• Dr. Kristin Grimsrud is another new member of our faculty — and the first veterinarian to join our department, illustrating that we truly are a diverse, multi-disciplinary, and welcoming department. Kristin's research and clinical interest is in pharmacokinetics. In 2019, she is looking forward to analyzing the data from her two-year study at the Shriner’s Hospital to examine the frequency and impact of genetic polymorphisms on fentanyl pharmacokinetics in pediatric burn patients. She is also looking forward to receiving the reviews from a recently submitted a NIH K01 grant that is an extension of her Shriner’s study, expanding human enrollment and support development of a genetically modified rat model for conducting translation pediatric drug studies. And on a personal level, Kristin is looking forward to expanding her work with animal-assisted therapy and will be working towards a certification as an Equine Specialist in Mental Health and Training.
  • Dr. Tony Karnezis is our new gynecologic oncologist; he joined us this summer from the University of British Columbia. On a professional level, Tony says he is really looking forward to working with the new Chief of GYN Oncology, Dr. Rebecca Brooks, to strengthen the clinical and research relationships between our two departments. On a personal level, Tony is looking forward to exploring Sacramento and the beautiful surrounding areas in his spare time – he says “It sounds generic, but it's true!” Tony had a cycling accident and fractured his clavicle shortly after he arrived here – we are happy he is healthy once again, so he can get to know our department, university, and community and see what a great place we are in every way!
  • Lastly, Dr. Kristin Olson is a long-standing faculty member, but she has an important new role as Associate Dean for Curriculum – I am proud that such an important leader has been chosen from our department. Kristin has been charged with updating our medical students' learning experience, and says “As I contemplate the fresh start ahead for us all in January 2019, I consider in particular the exciting curricular renewal opportunities on the horizon for our School of Medicine. I am very thankful to have dedicated time as an Associate Dean for Curriculum to collaborate on this with my fellow faculty, as well as our inspiring students and dedicated staff — all of whom have shared some thoughtful ideas with me for how to take our curriculum to the next level. It will be fantastic to see these ideas come together this year in the form of a new curricular vision that builds upon the excellent content we already have.”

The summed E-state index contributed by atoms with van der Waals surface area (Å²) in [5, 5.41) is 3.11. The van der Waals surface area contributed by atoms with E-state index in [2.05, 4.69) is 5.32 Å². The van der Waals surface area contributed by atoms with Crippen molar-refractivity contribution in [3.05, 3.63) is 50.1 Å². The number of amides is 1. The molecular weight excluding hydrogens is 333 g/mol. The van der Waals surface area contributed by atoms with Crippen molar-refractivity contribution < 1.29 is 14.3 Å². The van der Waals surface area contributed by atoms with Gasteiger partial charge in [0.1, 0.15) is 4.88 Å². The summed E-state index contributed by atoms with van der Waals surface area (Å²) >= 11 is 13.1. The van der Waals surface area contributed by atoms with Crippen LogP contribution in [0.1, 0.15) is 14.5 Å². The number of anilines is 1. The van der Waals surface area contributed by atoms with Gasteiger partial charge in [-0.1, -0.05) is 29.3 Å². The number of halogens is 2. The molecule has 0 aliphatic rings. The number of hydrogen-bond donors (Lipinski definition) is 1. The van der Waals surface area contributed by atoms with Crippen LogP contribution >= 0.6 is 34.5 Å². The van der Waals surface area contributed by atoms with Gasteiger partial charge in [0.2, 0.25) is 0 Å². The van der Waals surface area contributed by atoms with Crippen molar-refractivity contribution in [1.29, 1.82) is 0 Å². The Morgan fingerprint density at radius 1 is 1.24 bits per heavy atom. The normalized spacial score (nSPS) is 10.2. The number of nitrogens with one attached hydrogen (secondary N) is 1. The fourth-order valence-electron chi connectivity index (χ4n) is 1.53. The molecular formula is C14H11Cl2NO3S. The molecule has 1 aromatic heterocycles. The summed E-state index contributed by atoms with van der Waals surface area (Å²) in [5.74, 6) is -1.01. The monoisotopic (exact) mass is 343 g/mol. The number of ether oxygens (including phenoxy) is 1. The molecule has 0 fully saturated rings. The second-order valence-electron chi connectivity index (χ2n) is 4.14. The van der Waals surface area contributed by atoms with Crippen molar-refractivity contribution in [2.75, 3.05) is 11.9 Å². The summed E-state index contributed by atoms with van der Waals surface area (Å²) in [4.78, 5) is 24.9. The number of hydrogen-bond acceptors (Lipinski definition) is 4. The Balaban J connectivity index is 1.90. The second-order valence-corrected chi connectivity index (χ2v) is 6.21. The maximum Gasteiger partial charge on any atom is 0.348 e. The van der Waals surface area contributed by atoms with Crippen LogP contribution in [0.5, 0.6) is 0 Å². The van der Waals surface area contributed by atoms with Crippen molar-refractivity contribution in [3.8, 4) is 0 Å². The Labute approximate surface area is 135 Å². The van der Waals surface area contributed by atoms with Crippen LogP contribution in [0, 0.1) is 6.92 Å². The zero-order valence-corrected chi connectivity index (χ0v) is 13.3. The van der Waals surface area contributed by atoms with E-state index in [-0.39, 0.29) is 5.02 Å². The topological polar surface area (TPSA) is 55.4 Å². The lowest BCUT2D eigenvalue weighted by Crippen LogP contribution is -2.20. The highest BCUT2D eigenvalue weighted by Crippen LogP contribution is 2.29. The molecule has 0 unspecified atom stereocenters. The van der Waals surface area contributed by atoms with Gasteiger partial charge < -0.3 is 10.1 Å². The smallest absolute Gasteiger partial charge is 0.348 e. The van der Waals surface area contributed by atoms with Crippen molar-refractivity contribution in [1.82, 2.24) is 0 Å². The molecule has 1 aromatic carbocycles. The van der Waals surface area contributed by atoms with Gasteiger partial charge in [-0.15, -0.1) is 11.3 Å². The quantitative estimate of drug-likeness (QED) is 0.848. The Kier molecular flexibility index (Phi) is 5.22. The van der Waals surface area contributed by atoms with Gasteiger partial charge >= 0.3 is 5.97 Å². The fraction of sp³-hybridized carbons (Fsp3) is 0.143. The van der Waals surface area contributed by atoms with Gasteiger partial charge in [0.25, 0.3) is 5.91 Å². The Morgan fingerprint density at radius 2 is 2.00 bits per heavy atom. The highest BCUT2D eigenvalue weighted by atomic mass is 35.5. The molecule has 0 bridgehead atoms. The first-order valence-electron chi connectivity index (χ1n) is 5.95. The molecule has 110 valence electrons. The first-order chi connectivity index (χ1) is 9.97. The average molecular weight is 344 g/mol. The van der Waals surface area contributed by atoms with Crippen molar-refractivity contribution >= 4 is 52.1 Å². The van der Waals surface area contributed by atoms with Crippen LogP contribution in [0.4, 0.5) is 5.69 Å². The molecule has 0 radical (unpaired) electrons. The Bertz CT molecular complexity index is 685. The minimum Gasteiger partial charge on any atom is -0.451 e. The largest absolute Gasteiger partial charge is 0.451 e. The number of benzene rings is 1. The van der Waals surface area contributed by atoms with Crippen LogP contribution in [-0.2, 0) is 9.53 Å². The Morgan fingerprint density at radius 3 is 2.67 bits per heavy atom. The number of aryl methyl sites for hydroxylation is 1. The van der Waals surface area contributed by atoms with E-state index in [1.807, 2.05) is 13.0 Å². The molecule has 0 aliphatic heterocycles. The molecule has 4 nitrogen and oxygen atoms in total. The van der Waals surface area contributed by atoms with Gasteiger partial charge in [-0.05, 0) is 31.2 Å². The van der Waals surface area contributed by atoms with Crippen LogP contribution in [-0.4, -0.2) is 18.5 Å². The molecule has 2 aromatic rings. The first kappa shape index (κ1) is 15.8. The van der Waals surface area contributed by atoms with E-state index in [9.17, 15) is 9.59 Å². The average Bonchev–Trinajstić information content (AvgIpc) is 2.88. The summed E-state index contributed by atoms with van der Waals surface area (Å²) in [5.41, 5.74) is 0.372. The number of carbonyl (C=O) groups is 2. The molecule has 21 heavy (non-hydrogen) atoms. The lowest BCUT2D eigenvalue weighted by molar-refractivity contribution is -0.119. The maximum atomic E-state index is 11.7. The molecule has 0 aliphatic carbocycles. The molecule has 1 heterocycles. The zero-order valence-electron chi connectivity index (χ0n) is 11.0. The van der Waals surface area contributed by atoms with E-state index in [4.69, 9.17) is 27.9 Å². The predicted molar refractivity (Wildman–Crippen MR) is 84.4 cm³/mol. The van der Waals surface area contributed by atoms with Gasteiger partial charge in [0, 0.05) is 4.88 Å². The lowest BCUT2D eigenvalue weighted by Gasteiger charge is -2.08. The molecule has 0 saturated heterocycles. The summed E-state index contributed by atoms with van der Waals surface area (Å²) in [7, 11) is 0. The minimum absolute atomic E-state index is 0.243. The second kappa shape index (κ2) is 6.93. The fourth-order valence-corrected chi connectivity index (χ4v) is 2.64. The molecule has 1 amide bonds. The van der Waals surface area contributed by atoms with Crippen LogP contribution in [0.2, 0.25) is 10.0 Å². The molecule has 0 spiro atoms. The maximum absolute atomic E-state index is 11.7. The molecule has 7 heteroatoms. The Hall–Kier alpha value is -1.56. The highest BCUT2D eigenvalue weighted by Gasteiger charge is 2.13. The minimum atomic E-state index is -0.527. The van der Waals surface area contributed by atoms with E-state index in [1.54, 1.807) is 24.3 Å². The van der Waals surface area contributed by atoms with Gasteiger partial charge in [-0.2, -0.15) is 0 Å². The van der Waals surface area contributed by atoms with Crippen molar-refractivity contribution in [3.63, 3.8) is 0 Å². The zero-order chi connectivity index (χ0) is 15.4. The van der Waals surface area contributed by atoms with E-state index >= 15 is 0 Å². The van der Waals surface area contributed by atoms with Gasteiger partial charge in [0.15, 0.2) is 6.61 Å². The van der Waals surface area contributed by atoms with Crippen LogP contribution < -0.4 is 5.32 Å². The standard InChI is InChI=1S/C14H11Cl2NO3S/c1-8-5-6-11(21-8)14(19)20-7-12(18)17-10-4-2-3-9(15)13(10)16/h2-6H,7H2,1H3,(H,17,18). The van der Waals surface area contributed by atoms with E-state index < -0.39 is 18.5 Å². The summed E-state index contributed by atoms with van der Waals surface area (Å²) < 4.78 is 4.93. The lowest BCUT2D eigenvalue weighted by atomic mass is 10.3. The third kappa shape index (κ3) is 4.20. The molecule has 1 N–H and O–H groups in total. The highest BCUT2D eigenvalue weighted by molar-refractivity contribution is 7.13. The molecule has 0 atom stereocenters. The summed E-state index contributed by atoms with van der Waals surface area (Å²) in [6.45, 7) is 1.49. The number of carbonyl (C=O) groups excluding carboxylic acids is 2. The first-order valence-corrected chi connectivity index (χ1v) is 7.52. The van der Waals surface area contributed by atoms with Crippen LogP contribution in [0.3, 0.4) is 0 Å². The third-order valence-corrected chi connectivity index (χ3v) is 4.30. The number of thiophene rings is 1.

And what am I looking forward to in 2019, as department chair?? I'm looking forward to helping everyone's dreams come true for the new year. I think we have lots of new opportunities that will make this possible, thanks to our new Vice Chancellor for Human Health Sciences, David Lubarsky and his exciting plans for growth and new financial models to support departments, as well as new opportunities provided by the talented new faculty and staff who will be joining us in 2019. I'm especially excited that Chancellor May and Vice Chancellor Lubarsky have asked me and the chair of Radiology Ray Dougherty to further develop our joint concept for a center focused on innovative diagnostics – after all, diagnostics is at the core of what we do. As journalist Bill Vaughn once said, “An optimist stays up until midnight to see the new year in. A pessimist stays up to make sure the old year leaves.” I like to be an optimist – join me and your newest colleagues in ringing in a happy and exciting new year!!